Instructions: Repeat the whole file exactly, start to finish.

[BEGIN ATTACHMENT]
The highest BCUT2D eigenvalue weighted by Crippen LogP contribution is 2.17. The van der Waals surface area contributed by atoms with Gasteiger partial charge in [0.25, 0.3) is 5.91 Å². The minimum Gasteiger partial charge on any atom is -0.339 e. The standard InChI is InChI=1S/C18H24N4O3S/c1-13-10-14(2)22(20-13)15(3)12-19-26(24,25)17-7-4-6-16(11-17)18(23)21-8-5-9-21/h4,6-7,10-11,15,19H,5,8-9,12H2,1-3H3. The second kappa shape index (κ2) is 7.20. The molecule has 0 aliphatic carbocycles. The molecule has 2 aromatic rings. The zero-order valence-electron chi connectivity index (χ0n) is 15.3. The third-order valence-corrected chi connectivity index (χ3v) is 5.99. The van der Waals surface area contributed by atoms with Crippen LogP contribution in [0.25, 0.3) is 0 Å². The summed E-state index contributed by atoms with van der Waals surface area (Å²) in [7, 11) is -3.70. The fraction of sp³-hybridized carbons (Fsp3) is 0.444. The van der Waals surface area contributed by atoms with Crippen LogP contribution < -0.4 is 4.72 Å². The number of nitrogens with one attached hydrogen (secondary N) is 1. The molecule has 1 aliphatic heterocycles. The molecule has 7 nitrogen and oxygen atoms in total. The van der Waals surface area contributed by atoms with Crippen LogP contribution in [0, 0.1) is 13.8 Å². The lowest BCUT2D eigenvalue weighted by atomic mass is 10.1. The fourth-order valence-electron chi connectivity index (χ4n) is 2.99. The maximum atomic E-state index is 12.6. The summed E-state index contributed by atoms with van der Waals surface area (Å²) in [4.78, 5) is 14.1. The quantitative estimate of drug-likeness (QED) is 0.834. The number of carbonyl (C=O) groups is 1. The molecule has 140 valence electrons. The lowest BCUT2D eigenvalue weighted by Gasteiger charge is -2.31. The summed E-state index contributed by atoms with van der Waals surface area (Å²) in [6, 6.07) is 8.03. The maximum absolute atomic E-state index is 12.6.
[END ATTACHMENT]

The highest BCUT2D eigenvalue weighted by Crippen LogP contribution is 2.17. The van der Waals surface area contributed by atoms with Gasteiger partial charge in [0.25, 0.3) is 5.91 Å². The minimum Gasteiger partial charge on any atom is -0.339 e. The standard InChI is InChI=1S/C18H24N4O3S/c1-13-10-14(2)22(20-13)15(3)12-19-26(24,25)17-7-4-6-16(11-17)18(23)21-8-5-9-21/h4,6-7,10-11,15,19H,5,8-9,12H2,1-3H3. The second kappa shape index (κ2) is 7.20. The molecule has 0 aliphatic carbocycles. The molecule has 2 aromatic rings. The zero-order valence-electron chi connectivity index (χ0n) is 15.3. The third-order valence-corrected chi connectivity index (χ3v) is 5.99. The van der Waals surface area contributed by atoms with Crippen LogP contribution in [0.25, 0.3) is 0 Å². The summed E-state index contributed by atoms with van der Waals surface area (Å²) in [7, 11) is -3.70. The fraction of sp³-hybridized carbons (Fsp3) is 0.444. The van der Waals surface area contributed by atoms with Crippen LogP contribution < -0.4 is 4.72 Å². The number of nitrogens with one attached hydrogen (secondary N) is 1. The molecule has 1 aliphatic heterocycles. The molecule has 7 nitrogen and oxygen atoms in total. The van der Waals surface area contributed by atoms with Crippen LogP contribution in [0, 0.1) is 13.8 Å². The lowest BCUT2D eigenvalue weighted by atomic mass is 10.1. The fourth-order valence-electron chi connectivity index (χ4n) is 2.99. The maximum atomic E-state index is 12.6. The summed E-state index contributed by atoms with van der Waals surface area (Å²) in [4.78, 5) is 14.1. The quantitative estimate of drug-likeness (QED) is 0.834. The number of carbonyl (C=O) groups is 1. The molecule has 140 valence electrons. The lowest BCUT2D eigenvalue weighted by Gasteiger charge is -2.31. The summed E-state index contributed by atoms with van der Waals surface area (Å²) in [6, 6.07) is 8.03. The maximum absolute atomic E-state index is 12.6.